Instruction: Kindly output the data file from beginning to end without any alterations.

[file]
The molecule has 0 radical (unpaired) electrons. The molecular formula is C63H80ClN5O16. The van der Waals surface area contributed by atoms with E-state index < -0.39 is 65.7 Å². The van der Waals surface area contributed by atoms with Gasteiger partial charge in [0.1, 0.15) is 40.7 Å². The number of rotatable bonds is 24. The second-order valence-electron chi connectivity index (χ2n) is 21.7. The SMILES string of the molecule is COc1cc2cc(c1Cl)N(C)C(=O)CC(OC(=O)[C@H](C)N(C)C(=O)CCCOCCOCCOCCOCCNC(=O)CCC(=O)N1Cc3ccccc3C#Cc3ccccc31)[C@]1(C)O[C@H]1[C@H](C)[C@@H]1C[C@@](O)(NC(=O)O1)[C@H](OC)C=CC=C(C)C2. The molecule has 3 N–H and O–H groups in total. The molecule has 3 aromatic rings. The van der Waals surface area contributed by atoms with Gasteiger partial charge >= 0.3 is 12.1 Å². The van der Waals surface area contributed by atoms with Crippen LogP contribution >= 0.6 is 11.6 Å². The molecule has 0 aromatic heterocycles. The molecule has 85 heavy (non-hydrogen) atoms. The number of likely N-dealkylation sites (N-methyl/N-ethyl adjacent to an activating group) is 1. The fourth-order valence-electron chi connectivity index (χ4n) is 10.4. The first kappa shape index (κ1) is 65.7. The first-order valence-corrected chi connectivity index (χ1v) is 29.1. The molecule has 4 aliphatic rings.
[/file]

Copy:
The molecule has 0 radical (unpaired) electrons. The molecular formula is C63H80ClN5O16. The van der Waals surface area contributed by atoms with E-state index < -0.39 is 65.7 Å². The van der Waals surface area contributed by atoms with Gasteiger partial charge in [0.1, 0.15) is 40.7 Å². The number of rotatable bonds is 24. The second-order valence-electron chi connectivity index (χ2n) is 21.7. The SMILES string of the molecule is COc1cc2cc(c1Cl)N(C)C(=O)CC(OC(=O)[C@H](C)N(C)C(=O)CCCOCCOCCOCCOCCNC(=O)CCC(=O)N1Cc3ccccc3C#Cc3ccccc31)[C@]1(C)O[C@H]1[C@H](C)[C@@H]1C[C@@](O)(NC(=O)O1)[C@H](OC)C=CC=C(C)C2. The molecule has 3 N–H and O–H groups in total. The molecule has 3 aromatic rings. The van der Waals surface area contributed by atoms with Gasteiger partial charge >= 0.3 is 12.1 Å². The van der Waals surface area contributed by atoms with Crippen LogP contribution >= 0.6 is 11.6 Å². The molecule has 0 aromatic heterocycles. The molecule has 85 heavy (non-hydrogen) atoms. The number of likely N-dealkylation sites (N-methyl/N-ethyl adjacent to an activating group) is 1. The fourth-order valence-electron chi connectivity index (χ4n) is 10.4. The first kappa shape index (κ1) is 65.7. The first-order valence-corrected chi connectivity index (χ1v) is 29.1. The molecule has 4 aliphatic rings.